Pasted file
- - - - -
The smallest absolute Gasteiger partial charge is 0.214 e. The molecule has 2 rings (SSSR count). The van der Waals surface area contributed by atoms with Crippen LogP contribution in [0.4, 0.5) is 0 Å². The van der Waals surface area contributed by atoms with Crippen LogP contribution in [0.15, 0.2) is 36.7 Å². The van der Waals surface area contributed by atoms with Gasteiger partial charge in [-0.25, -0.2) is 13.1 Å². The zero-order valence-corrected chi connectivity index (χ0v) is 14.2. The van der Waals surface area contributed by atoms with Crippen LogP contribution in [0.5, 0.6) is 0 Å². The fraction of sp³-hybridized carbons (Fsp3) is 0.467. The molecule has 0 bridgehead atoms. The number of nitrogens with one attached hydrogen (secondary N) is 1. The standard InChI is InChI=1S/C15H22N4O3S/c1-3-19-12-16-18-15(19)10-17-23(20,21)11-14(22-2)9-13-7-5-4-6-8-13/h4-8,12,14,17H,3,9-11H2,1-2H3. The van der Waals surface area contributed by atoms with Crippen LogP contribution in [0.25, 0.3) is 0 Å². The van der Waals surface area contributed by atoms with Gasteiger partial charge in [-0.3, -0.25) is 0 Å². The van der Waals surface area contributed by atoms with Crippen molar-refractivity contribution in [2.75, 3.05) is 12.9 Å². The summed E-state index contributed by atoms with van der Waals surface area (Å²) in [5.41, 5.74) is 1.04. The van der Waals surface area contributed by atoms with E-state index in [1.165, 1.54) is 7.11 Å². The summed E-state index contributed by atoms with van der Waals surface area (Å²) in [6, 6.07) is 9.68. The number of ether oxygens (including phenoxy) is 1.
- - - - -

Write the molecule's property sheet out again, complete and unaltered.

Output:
The smallest absolute Gasteiger partial charge is 0.214 e. The molecule has 2 rings (SSSR count). The van der Waals surface area contributed by atoms with Crippen LogP contribution in [0.4, 0.5) is 0 Å². The van der Waals surface area contributed by atoms with Crippen LogP contribution in [0.15, 0.2) is 36.7 Å². The van der Waals surface area contributed by atoms with Gasteiger partial charge in [-0.25, -0.2) is 13.1 Å². The zero-order valence-corrected chi connectivity index (χ0v) is 14.2. The van der Waals surface area contributed by atoms with Crippen LogP contribution in [0.5, 0.6) is 0 Å². The fraction of sp³-hybridized carbons (Fsp3) is 0.467. The molecule has 0 bridgehead atoms. The number of nitrogens with one attached hydrogen (secondary N) is 1. The standard InChI is InChI=1S/C15H22N4O3S/c1-3-19-12-16-18-15(19)10-17-23(20,21)11-14(22-2)9-13-7-5-4-6-8-13/h4-8,12,14,17H,3,9-11H2,1-2H3. The van der Waals surface area contributed by atoms with Crippen LogP contribution in [0.25, 0.3) is 0 Å². The van der Waals surface area contributed by atoms with Gasteiger partial charge in [-0.3, -0.25) is 0 Å². The van der Waals surface area contributed by atoms with Crippen molar-refractivity contribution in [2.75, 3.05) is 12.9 Å². The summed E-state index contributed by atoms with van der Waals surface area (Å²) in [5.41, 5.74) is 1.04. The van der Waals surface area contributed by atoms with E-state index in [1.165, 1.54) is 7.11 Å². The summed E-state index contributed by atoms with van der Waals surface area (Å²) in [6, 6.07) is 9.68. The number of ether oxygens (including phenoxy) is 1.